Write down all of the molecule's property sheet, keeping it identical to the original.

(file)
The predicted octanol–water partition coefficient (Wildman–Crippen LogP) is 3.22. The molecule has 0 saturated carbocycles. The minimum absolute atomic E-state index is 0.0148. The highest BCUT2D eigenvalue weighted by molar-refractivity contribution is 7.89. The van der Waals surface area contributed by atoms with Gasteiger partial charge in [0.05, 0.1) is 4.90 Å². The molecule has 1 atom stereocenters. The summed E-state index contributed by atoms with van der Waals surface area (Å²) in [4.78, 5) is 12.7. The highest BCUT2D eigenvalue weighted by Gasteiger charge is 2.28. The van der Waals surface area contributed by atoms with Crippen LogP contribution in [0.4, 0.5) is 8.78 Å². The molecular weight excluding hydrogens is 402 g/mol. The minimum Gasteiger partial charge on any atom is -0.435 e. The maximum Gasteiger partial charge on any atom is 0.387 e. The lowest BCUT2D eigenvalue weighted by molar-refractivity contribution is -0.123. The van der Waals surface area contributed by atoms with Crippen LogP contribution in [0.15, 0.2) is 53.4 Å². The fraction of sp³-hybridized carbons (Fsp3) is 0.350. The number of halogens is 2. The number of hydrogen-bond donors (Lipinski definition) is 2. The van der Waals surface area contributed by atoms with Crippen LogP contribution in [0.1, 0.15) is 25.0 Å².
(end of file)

The predicted octanol–water partition coefficient (Wildman–Crippen LogP) is 3.22. The molecule has 0 saturated carbocycles. The minimum absolute atomic E-state index is 0.0148. The highest BCUT2D eigenvalue weighted by molar-refractivity contribution is 7.89. The van der Waals surface area contributed by atoms with Gasteiger partial charge in [0.05, 0.1) is 4.90 Å². The molecule has 1 atom stereocenters. The summed E-state index contributed by atoms with van der Waals surface area (Å²) in [4.78, 5) is 12.7. The highest BCUT2D eigenvalue weighted by Gasteiger charge is 2.28. The van der Waals surface area contributed by atoms with Crippen LogP contribution in [0.4, 0.5) is 8.78 Å². The molecular weight excluding hydrogens is 402 g/mol. The minimum Gasteiger partial charge on any atom is -0.435 e. The maximum Gasteiger partial charge on any atom is 0.387 e. The lowest BCUT2D eigenvalue weighted by molar-refractivity contribution is -0.123. The van der Waals surface area contributed by atoms with Crippen LogP contribution in [0.15, 0.2) is 53.4 Å². The fraction of sp³-hybridized carbons (Fsp3) is 0.350. The number of halogens is 2. The number of hydrogen-bond donors (Lipinski definition) is 2. The van der Waals surface area contributed by atoms with Crippen LogP contribution in [0.1, 0.15) is 25.0 Å².